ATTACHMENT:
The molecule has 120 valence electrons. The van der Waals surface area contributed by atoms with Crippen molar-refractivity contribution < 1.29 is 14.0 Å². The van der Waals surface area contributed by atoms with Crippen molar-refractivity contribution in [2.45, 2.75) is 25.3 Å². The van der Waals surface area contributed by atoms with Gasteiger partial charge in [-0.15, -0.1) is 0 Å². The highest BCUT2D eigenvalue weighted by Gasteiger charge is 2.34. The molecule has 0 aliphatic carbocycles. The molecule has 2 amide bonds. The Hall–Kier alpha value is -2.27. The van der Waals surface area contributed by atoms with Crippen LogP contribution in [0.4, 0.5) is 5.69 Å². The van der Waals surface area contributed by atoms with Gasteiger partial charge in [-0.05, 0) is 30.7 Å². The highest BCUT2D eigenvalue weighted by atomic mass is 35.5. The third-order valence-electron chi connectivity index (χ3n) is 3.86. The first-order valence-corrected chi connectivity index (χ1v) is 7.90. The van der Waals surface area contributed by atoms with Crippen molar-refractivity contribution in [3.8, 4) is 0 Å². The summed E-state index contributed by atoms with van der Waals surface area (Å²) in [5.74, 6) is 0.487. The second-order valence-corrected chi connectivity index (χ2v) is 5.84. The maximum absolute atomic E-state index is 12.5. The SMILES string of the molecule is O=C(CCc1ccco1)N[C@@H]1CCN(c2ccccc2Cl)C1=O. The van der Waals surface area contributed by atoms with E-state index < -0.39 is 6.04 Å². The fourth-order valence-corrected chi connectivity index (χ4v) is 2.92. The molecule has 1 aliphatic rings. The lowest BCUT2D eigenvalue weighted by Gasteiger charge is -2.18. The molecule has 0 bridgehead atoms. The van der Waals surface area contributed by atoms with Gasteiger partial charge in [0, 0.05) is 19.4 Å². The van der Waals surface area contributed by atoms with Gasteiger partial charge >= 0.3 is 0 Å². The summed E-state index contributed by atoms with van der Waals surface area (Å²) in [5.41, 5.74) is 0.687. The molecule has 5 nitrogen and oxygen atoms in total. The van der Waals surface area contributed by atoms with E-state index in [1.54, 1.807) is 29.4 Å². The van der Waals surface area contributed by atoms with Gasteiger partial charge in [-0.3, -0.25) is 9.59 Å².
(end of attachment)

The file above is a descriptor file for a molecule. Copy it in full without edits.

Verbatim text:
The molecule has 120 valence electrons. The van der Waals surface area contributed by atoms with Crippen molar-refractivity contribution < 1.29 is 14.0 Å². The van der Waals surface area contributed by atoms with Crippen molar-refractivity contribution in [2.45, 2.75) is 25.3 Å². The van der Waals surface area contributed by atoms with Gasteiger partial charge in [-0.15, -0.1) is 0 Å². The highest BCUT2D eigenvalue weighted by Gasteiger charge is 2.34. The molecule has 0 aliphatic carbocycles. The molecule has 2 amide bonds. The Hall–Kier alpha value is -2.27. The van der Waals surface area contributed by atoms with Crippen LogP contribution in [0.4, 0.5) is 5.69 Å². The van der Waals surface area contributed by atoms with Gasteiger partial charge in [-0.05, 0) is 30.7 Å². The highest BCUT2D eigenvalue weighted by atomic mass is 35.5. The third-order valence-electron chi connectivity index (χ3n) is 3.86. The first-order valence-corrected chi connectivity index (χ1v) is 7.90. The van der Waals surface area contributed by atoms with Crippen molar-refractivity contribution in [3.8, 4) is 0 Å². The summed E-state index contributed by atoms with van der Waals surface area (Å²) in [5.74, 6) is 0.487. The second-order valence-corrected chi connectivity index (χ2v) is 5.84. The maximum absolute atomic E-state index is 12.5. The SMILES string of the molecule is O=C(CCc1ccco1)N[C@@H]1CCN(c2ccccc2Cl)C1=O. The van der Waals surface area contributed by atoms with E-state index < -0.39 is 6.04 Å². The fourth-order valence-corrected chi connectivity index (χ4v) is 2.92. The molecule has 1 aliphatic rings. The lowest BCUT2D eigenvalue weighted by Gasteiger charge is -2.18. The molecule has 0 bridgehead atoms. The van der Waals surface area contributed by atoms with Gasteiger partial charge in [0, 0.05) is 19.4 Å². The van der Waals surface area contributed by atoms with Gasteiger partial charge >= 0.3 is 0 Å². The summed E-state index contributed by atoms with van der Waals surface area (Å²) in [5.41, 5.74) is 0.687. The molecule has 5 nitrogen and oxygen atoms in total. The van der Waals surface area contributed by atoms with E-state index in [1.54, 1.807) is 29.4 Å². The van der Waals surface area contributed by atoms with Gasteiger partial charge in [-0.3, -0.25) is 9.59 Å².